September 27, 2023
SAM Podcast Series 2023 – Episode 2:
SAM the Individual vs Organization SAM.
In our second episode we dive into the characteristics of the Strategic Acount Manager versus SAM as the business function across the company, and we address the issue of putting too much responsibility on the individual SAM and too little on the leaders of organizations.
Welcome back to the ClarityES1 podcast series. I’m your host, Chris Deren and after a couple of decades of helping field teams develop into their full potential, I can say that we’ve learned a lot, especially about strategic account management and how to get it right.
And after all this time, it still amazes me how much disparancy exist from company to company when it comes to strategic account management. While much has been discussed on the topic of SAM and why it can be a challenge to excel at it, I’ve always been of the belief that there’s a fundamental question that needs to be answered first…. Are we talking about SAM the individual or SAM as a business function across the organization?
The reason why I think it’s so important to address this first is also the reason why many SAM initiatives fail to live up to their promise…. The focus is often on developing the individual into a successful Strategic Account Manager at the expense of not preparing the larger organization to execute successful SAM strategies on a more consistent basis.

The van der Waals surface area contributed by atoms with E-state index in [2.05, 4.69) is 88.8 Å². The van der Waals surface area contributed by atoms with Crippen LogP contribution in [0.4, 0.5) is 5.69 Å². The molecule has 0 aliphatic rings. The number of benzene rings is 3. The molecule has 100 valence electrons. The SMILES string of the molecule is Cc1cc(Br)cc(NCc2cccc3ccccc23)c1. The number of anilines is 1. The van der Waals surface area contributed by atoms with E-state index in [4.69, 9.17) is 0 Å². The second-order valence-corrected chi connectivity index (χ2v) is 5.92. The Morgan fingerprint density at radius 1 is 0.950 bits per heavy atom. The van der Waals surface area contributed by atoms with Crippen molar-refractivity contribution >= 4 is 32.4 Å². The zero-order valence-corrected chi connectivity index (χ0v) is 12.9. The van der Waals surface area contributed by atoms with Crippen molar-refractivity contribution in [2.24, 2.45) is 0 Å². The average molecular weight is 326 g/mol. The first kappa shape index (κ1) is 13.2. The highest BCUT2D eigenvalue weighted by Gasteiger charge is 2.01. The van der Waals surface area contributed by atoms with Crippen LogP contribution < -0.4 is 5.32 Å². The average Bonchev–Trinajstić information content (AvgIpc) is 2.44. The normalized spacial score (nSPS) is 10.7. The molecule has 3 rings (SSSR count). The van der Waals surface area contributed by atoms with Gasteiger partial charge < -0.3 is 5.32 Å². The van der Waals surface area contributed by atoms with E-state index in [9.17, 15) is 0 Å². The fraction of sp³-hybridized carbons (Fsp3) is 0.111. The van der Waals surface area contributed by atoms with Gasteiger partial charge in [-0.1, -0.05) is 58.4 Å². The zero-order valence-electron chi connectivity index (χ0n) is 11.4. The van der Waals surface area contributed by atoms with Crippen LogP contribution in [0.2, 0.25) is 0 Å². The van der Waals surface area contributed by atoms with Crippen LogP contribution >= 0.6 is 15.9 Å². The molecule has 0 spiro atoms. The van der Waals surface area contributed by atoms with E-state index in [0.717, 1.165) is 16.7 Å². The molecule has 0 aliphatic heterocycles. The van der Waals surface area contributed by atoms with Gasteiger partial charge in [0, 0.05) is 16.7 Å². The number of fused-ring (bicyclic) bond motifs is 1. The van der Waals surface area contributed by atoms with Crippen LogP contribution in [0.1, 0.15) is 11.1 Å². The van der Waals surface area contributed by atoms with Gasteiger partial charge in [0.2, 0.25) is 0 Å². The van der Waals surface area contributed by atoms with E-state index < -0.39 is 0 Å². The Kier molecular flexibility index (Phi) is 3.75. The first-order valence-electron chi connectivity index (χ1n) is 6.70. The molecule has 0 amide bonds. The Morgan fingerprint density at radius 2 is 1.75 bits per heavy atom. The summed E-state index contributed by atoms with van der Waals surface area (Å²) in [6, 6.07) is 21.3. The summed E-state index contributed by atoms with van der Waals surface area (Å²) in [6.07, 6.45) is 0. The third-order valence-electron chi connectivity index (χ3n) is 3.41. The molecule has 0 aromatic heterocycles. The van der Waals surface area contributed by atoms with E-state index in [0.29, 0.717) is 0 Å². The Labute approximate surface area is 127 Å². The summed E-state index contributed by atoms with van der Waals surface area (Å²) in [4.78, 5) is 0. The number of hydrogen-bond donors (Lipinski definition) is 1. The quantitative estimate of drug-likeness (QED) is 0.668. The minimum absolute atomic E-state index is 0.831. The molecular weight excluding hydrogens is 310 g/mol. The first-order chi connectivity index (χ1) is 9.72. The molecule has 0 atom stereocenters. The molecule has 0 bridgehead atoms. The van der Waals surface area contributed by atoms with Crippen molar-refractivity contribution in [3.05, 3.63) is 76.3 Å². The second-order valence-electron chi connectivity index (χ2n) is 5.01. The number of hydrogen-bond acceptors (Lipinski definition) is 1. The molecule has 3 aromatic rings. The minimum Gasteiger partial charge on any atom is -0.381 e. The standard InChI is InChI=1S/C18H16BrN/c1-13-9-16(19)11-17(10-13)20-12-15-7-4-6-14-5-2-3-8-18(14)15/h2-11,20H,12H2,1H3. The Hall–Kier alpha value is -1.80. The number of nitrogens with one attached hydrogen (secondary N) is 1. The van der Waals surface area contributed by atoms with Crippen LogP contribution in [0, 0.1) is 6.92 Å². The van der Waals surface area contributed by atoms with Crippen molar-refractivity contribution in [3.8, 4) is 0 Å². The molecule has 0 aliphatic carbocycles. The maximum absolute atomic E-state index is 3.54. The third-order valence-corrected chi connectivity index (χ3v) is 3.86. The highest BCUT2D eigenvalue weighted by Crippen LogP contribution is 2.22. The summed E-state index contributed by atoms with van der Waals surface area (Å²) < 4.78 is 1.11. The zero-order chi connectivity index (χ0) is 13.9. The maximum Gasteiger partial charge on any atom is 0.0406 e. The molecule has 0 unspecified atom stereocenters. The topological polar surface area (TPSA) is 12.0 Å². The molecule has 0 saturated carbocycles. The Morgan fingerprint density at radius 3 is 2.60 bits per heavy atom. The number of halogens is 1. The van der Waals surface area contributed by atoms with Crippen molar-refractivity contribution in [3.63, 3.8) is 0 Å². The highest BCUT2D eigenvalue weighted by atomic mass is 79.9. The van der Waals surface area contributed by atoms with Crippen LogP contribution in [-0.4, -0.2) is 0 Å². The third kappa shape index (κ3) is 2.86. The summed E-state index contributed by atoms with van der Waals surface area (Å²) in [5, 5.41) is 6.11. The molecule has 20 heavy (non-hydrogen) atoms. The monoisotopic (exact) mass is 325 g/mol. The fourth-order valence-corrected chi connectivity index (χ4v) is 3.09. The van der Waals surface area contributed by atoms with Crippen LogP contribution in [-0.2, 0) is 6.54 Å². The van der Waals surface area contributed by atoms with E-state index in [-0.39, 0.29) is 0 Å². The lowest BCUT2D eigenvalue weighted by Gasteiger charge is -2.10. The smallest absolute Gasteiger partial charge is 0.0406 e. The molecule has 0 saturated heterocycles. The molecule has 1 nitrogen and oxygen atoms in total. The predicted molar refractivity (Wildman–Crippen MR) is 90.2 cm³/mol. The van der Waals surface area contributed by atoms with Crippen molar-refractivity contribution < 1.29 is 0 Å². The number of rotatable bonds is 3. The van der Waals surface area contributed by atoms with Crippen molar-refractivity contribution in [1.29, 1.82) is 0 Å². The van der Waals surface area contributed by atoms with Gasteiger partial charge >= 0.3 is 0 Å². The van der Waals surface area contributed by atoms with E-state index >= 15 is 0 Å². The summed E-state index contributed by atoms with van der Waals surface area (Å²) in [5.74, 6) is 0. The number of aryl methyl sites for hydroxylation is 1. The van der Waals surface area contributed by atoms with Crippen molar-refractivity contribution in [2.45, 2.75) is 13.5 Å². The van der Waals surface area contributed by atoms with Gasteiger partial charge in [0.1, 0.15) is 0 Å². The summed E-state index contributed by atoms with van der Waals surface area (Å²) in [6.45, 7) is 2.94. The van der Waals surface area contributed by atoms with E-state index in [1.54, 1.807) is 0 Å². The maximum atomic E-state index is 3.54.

Part of unpacking this I think…. Has to do with the historical distinction between SAMs and the rest of the selling organization and the perception that SAMs are somewhat autonomous in the way that they own and interface with each key account.
Now this issue of SAMs working on their own or worse, in a silo, without tight collaboration with the rest of the organization, (sales reps, marketing, finance and others), is by itself an Achilles heel in most verticals and an Account Management challenge that deserves a separate discussion. But given the rapid increase in account selling complexity and the shifting trends in technology and now AI as part of the overall SAM strategy, we are well past the point (or should be…) where leaders of commercial organizations can assume the SAM is “taking care of things” at the account level in absence of an organization-wide, integrated SAM strategy with core and extended teams and more transparent communication.
The concept of there being a multi-functional team engaged in the long-term success of each major account relationship is of course, not new. Where the issue seems to be on the topic of SAM the individual or organizational SAM is putting too much responsibility on the individual SAM and too little on the leaders of organizations to ensure that the multi-functional account team performs at its’ highest level.
At the risk of alienating those who are not pro football fans, I’d like to use the analogy of expecting the quarterback to recruit, train and coach all other position players. In the majority of cases, this should be the organization’s responsibility, not the quarterbacks’.